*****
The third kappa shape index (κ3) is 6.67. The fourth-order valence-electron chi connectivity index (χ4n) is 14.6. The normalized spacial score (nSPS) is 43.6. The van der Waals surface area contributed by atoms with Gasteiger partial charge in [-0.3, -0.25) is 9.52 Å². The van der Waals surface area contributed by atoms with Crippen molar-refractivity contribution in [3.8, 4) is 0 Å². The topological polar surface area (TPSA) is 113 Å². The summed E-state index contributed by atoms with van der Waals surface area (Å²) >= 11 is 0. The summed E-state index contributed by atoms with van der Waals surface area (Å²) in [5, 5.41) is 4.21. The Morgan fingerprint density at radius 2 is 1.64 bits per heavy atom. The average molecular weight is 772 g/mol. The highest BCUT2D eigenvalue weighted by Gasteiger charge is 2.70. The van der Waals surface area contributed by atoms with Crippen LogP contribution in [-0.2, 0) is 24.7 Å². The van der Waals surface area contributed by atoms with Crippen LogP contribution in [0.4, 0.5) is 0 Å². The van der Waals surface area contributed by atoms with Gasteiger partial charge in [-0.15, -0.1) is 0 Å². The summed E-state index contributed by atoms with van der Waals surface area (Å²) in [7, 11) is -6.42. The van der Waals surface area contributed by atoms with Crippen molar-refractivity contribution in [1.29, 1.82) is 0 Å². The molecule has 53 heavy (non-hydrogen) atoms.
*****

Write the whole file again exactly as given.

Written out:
The third kappa shape index (κ3) is 6.67. The fourth-order valence-electron chi connectivity index (χ4n) is 14.6. The normalized spacial score (nSPS) is 43.6. The van der Waals surface area contributed by atoms with Gasteiger partial charge in [-0.3, -0.25) is 9.52 Å². The van der Waals surface area contributed by atoms with Crippen molar-refractivity contribution in [3.8, 4) is 0 Å². The topological polar surface area (TPSA) is 113 Å². The summed E-state index contributed by atoms with van der Waals surface area (Å²) >= 11 is 0. The summed E-state index contributed by atoms with van der Waals surface area (Å²) in [5, 5.41) is 4.21. The Morgan fingerprint density at radius 2 is 1.64 bits per heavy atom. The average molecular weight is 772 g/mol. The highest BCUT2D eigenvalue weighted by Gasteiger charge is 2.70. The van der Waals surface area contributed by atoms with Crippen LogP contribution in [-0.2, 0) is 24.7 Å². The van der Waals surface area contributed by atoms with Crippen LogP contribution in [0.4, 0.5) is 0 Å². The van der Waals surface area contributed by atoms with Gasteiger partial charge in [-0.15, -0.1) is 0 Å². The summed E-state index contributed by atoms with van der Waals surface area (Å²) in [7, 11) is -6.42. The van der Waals surface area contributed by atoms with Crippen molar-refractivity contribution in [1.29, 1.82) is 0 Å². The molecule has 53 heavy (non-hydrogen) atoms.